LOS ANGELES – The FBI (search) put cosmetics heir Andrew Luster (search) aboard a plane in Mexico and flew him back to California on Thursday, five months after he was convicted in absentia of drugging and raping three women.
The former fugitive arrived in Los Angeles and was handed over to authorities in Ventura County, where he was found guilty in January and sentenced to 124 years in prison. He was being held in a processing center.
The 39-year-old great-grandson of Hollywood makeup legend Max Factor (search) jumped $1 million bail and vanished just days before the verdict. On Wednesday, Mexican police arrested him after he scuffled with bounty hunters near a taco stand in the beach resort of Puerto Vallarta.
Luster's attorney said his client has always insisted that he is innocent and that he had consensual sex with the women.
"If you saw the movie The Fugitive ... you will note that not everybody who flees is guilty," Roger Diamond said on NBC's Today show.
During the flight, Luster had his hands chained to his waist. He whispered several times to accompanying FBI agents and appeared distraught, said Mike Levy, who was on the plane.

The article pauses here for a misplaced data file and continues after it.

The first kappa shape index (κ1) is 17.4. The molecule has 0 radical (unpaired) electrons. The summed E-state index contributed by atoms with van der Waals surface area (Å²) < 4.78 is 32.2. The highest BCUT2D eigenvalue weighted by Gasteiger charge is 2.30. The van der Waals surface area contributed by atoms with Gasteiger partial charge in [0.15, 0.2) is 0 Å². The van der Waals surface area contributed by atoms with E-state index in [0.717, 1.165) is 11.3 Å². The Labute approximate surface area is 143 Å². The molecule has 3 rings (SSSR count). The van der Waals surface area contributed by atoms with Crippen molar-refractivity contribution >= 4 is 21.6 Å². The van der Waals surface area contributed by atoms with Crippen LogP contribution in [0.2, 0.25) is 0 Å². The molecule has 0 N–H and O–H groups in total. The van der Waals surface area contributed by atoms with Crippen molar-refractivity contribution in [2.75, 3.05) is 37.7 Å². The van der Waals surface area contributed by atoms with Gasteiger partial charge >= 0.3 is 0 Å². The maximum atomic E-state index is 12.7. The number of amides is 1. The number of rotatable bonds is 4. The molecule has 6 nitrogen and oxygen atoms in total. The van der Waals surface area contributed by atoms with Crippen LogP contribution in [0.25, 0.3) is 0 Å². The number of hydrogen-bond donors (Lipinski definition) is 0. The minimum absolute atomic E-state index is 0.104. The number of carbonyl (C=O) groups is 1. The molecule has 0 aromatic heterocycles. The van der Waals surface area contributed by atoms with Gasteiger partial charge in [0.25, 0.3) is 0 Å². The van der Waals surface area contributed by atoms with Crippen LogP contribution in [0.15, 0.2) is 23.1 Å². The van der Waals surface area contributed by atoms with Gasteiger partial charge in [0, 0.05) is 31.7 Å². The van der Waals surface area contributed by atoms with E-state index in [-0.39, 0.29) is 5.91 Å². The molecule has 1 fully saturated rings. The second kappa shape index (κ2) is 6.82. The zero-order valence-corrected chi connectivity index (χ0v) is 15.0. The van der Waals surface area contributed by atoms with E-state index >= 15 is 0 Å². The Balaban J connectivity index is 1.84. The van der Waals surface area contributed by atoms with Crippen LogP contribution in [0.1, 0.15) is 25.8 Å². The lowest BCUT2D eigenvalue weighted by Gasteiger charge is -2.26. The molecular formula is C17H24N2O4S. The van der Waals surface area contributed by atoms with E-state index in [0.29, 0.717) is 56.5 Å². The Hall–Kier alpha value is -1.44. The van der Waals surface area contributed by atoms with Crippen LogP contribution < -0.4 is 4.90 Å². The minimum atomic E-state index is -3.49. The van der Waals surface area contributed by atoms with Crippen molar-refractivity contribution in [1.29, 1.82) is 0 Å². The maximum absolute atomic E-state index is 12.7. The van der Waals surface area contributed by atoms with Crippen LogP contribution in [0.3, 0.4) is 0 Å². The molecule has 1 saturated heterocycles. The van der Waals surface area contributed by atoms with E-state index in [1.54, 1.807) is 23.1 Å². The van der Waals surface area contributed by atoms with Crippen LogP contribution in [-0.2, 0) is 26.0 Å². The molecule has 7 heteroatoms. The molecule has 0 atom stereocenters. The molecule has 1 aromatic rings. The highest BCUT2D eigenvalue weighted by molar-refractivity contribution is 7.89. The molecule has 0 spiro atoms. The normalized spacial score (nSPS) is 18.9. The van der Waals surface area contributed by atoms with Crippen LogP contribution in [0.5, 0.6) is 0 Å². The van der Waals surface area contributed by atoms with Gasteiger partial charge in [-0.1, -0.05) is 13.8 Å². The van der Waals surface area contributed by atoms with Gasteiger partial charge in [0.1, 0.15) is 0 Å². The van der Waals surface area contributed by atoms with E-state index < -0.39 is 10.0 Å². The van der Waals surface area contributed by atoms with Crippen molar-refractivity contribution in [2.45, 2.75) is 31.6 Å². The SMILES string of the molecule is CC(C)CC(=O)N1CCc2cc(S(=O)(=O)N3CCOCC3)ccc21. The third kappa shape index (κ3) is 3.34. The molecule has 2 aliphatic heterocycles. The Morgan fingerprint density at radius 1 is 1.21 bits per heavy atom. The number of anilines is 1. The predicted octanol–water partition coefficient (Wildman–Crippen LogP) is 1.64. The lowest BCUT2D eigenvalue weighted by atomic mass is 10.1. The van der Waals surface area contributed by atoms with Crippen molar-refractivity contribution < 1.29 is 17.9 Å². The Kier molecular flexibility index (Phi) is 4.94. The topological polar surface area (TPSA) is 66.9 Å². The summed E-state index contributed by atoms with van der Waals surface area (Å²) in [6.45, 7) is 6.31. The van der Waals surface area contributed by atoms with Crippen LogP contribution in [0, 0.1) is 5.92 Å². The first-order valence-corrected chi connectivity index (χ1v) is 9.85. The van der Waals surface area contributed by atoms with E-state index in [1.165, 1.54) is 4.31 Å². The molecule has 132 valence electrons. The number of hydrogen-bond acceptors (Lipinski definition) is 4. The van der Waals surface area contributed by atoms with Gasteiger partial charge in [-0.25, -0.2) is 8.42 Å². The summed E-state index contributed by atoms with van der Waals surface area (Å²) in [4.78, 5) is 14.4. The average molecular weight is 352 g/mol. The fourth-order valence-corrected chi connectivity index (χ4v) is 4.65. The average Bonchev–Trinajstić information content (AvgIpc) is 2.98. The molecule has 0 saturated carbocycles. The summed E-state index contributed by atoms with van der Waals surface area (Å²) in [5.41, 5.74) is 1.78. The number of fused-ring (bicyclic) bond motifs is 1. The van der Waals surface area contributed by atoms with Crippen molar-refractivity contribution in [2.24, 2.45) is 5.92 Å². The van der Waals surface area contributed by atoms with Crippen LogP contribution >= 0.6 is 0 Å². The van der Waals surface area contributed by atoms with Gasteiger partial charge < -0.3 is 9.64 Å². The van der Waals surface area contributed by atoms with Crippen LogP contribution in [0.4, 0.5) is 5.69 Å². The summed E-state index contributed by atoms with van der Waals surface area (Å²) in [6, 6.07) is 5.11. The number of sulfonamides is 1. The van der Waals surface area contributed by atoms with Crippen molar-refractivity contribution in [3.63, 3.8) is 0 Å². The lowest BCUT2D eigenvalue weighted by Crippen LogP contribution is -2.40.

"He was definitely blown away. He was definitely going through a bad experience," Levy said.
Prosecutors said Luster took women to his seaside home outside Los Angeles between 1996 and 2000, gave them the so-called date-rape drug GHB, and raped them. Some of the encounters were videotaped.
His attorney is trying to appeal the conviction. An appeals court previously ruled that Luster forfeited his right to appeal because he was a fugitive.
At the time he was captured, Luster was staying at a $34-a-night hotel beside a police station in Puerto Vallarta and had just ordered tacos at a street stall when the bounty hunters tackled him, authorities said.
The FBI said that an American couple who had met Luster in Mexico had tipped off the bureau to his whereabouts and that an FBI agent was already headed to Puerto Vallarta when the bounty hunters reached him first.
Immigration police in Mexico held him because he did not have the proper visa to stay in the country.
The American bounty hunters who captured him -- Duane "Dog" Chapman and four associates -- were also taken into custody in Mexico, where bounty hunting is considered kidnapping. They remained in custody.